I was listening to the Rich Roll podcast a couple of weeks ago. He was interviewing Steven Pressfield, the New York Times best selling author.
Steven was 52 when his first novel was published.
Pressfield had been writing unsuccessfully for decades. The book became a big hit and was made into a movie.
“The Legend of Bagger Vance” was directed by Robert Redford starring Will Smith and Matt Damon.
It took Steven 17 years until he earnt a penny from his writing. He received a $3,500 advance for a screenplay option that was never produced.
It was 27 years of writing and failing until his debut novel was published. In that time Steven had 21 jobs in 11 different states.
He drove a tractor, he was a teacher, a copywriter and picked fruit as a migrant worker. He once lived in a house with no windows, doors, running water or electricity as it was all he could afford.
It’s hard to imagine the punishing self-talk that Steven must have endured for all those decades.
You have to be brave to risk money in a new business venture. Losing money is extremely painful. You have to be beyond courageous to risk your very essence into succeeding with your creative pursuits.
Steven Pressfield is perhaps more famous — in creative circles at least —for writing “The War of Art.” The war of art is about his battle with creativity.
Or rather his battle with himself to fulfil his creative potential. Steven talks a lot about ‘Resistance.’
He believes Resistance is a universal force. Its sole purpose is to stop us from creating what we are meant to create. To stop us from actualising our self. We all have the Resistance within us.
“You’re too old…or too young. Too experienced or not experienced enough. Who do you think you are? You’re making a fool of yourself”
“Just give up and get a real job” are just a few examples of Resistance.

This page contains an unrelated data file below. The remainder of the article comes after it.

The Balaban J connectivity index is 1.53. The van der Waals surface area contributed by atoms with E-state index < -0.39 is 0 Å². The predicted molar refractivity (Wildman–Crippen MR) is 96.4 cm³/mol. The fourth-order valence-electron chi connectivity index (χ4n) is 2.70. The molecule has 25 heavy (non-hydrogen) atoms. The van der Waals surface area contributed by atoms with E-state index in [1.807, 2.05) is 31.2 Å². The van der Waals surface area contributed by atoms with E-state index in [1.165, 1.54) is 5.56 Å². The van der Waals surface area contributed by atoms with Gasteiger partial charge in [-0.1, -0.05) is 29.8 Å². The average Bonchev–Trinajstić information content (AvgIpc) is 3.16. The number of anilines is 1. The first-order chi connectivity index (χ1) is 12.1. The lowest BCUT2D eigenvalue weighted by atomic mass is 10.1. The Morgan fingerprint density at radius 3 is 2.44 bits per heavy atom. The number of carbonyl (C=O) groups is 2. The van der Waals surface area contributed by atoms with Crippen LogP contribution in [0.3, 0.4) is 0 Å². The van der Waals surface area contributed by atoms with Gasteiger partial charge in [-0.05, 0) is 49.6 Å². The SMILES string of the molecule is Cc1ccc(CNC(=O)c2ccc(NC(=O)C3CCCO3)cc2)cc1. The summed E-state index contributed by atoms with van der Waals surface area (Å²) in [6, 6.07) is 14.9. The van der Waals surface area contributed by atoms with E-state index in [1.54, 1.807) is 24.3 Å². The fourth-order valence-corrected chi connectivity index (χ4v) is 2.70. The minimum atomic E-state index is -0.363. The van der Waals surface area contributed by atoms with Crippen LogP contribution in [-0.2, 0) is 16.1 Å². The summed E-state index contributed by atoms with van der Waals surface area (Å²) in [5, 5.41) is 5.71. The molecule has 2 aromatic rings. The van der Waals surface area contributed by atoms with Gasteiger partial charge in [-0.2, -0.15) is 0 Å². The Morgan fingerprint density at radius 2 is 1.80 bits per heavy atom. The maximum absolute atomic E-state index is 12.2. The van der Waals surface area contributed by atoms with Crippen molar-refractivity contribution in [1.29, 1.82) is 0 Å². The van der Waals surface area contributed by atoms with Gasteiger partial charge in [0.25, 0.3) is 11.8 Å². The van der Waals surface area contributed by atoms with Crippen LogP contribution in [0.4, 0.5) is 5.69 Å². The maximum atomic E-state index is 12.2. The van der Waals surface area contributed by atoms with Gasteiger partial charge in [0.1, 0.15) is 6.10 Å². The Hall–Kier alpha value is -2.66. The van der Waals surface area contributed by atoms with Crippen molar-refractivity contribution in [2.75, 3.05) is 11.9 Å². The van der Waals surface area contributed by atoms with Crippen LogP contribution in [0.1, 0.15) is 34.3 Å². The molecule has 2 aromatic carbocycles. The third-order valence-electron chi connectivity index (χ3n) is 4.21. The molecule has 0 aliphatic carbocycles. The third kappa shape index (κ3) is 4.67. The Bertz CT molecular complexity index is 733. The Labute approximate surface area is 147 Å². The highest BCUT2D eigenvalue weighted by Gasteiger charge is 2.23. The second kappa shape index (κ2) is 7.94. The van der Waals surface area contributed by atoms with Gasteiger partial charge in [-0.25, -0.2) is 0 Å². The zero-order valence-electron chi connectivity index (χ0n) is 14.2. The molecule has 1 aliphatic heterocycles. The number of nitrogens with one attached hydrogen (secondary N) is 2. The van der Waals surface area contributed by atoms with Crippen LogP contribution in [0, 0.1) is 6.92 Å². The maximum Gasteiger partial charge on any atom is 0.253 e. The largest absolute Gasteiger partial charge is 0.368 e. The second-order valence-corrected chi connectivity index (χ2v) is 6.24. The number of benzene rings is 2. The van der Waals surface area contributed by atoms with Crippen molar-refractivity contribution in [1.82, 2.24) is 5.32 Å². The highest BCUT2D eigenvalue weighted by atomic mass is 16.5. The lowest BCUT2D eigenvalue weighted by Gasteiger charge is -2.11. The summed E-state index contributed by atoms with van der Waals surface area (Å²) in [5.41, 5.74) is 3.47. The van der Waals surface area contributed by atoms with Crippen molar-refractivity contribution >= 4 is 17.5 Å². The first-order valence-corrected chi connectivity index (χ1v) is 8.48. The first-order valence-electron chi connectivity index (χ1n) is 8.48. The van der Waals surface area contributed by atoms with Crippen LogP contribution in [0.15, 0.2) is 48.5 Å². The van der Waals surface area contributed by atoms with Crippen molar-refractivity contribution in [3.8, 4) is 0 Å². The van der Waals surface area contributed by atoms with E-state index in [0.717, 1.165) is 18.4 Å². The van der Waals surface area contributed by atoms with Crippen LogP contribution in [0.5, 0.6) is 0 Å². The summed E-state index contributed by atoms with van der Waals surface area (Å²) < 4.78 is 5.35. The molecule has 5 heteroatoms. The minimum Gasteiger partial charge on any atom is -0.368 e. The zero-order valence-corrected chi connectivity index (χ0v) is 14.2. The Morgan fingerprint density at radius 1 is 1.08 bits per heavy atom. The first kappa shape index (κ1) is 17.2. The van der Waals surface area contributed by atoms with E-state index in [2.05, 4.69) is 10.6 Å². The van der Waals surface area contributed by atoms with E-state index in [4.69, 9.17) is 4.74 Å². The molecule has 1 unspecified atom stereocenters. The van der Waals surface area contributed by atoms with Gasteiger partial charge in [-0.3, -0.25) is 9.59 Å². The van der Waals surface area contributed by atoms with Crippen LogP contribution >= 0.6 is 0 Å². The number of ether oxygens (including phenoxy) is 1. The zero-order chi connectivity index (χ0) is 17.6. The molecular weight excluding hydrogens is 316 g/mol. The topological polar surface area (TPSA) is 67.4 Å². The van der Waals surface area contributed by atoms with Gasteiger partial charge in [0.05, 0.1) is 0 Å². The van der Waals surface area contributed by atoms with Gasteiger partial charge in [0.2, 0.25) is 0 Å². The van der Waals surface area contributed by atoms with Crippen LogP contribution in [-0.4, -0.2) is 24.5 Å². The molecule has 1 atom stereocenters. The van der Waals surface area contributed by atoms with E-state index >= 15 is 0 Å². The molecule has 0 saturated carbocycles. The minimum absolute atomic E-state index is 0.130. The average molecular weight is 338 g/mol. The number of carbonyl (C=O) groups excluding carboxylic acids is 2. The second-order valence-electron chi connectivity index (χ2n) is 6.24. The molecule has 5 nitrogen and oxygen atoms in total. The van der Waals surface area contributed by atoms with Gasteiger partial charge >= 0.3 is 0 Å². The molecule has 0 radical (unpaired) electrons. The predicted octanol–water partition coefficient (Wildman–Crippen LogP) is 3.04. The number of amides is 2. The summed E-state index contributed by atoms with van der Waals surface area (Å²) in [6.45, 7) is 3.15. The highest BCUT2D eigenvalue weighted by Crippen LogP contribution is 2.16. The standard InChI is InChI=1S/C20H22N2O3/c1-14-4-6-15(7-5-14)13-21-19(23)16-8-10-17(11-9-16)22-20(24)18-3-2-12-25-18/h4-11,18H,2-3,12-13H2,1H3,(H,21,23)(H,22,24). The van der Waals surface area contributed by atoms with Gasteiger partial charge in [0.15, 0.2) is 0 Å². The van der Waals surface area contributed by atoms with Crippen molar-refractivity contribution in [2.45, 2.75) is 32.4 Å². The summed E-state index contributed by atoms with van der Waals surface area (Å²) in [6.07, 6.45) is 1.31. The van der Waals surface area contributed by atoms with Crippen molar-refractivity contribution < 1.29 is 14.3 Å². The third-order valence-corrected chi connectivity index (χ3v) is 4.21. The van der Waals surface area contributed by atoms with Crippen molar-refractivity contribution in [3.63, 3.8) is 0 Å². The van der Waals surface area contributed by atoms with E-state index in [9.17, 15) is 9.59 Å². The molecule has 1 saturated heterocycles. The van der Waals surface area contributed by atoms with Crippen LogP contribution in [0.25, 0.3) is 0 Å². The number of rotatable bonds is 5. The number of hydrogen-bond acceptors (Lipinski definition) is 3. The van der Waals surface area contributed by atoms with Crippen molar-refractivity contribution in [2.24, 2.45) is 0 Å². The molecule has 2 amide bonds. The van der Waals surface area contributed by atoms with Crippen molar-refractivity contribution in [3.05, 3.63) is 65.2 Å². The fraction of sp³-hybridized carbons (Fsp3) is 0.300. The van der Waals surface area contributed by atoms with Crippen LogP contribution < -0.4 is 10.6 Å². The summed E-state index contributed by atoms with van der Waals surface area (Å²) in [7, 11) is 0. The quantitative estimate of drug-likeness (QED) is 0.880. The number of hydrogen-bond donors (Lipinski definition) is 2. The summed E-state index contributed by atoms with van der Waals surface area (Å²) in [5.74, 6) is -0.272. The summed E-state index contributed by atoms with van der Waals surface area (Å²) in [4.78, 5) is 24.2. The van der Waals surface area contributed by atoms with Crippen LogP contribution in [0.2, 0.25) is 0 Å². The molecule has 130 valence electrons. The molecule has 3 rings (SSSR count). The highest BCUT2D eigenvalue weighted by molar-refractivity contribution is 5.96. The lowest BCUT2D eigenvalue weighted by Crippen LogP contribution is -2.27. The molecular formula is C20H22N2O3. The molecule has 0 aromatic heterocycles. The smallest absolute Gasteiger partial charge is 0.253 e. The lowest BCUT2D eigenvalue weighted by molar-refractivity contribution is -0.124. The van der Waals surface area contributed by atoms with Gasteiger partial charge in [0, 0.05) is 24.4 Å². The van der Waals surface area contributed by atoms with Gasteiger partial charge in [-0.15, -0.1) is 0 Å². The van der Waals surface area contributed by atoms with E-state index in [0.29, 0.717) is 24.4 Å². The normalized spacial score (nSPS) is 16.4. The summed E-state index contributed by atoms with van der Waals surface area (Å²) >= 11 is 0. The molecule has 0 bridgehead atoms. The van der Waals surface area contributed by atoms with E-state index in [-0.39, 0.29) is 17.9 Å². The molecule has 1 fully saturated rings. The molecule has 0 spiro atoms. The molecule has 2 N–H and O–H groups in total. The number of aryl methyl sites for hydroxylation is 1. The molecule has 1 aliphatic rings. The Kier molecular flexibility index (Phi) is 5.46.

Steven believes we are all born with an identity and that it is up to us to fulfil that identity.
In order to do that, we must overcome the Resistance. Steven’s convinced we all have a hero’s journey baked into our DNA. That it’s up to us to find the courage to be who we were born to be.
Free from the fear of what others think of us.
Not many make it. The resistance is strong. Indeed it took Steven decades to overcome his resistance to become a hugely successful author. Steven is now writing his 18th book in 25 years. His books have sold millions of copies.
There’s no denying he has found his muse.
I talk a lot about the cosmic joke. We all have creative genius inside of us but first, we must get past our fears and insecurities in order to fulfil our creative potential.
The only way to do that is to become our true creative self. To be authentic. It’s only when we are authentic we can accept ourselves for what we are and what we’re not, that we stop caring what others think that we can truly flourish creatively.
And it’s only when we stop thinking about what others think that we can create with the depth and freedom to make something truly special.
Fear stops us from being who we are supposed to be.
I don’t believe there’s an unseen force from the universe. I believe it is our egos that holds us back.
We get in our own way. And it’s only by getting out of our own way that we can truly create with the depth required to have an impact.
Both Steven and I are talking about the same thing. We just come to it from different places. And that’s fine.
Maybe he’s right. Maybe I am. Or maybe we’re both wrong. It really doesn’t matter who is right or wrong. It’s irrelevant.
Resistance is very real! All that matters is how we deal with it.
And that is by doing the work. Time after time after time.
Because the “war of art” is not about genius, it’s about work.
We can’t control the level of talent we’ve been given. We have no control over the nature of our gift. What we can control is our self-motivation, our self-discipline, our self-validation, and our self-reinforcement.
We can control how hard and how smart we work. — Steven Pressfield
Author Somerset Maughan was once asked if he kept a writing schedule. “ I only write when inspiration strikes,” he replied. “Fortunately it strikes every morning at nine sharp”
It took Steven Pressfield decades of mastering his art to become the author he is today.
It is the same with artists.
I caught up with a friend in the music industry a couple of days ago. It was great to re-connect.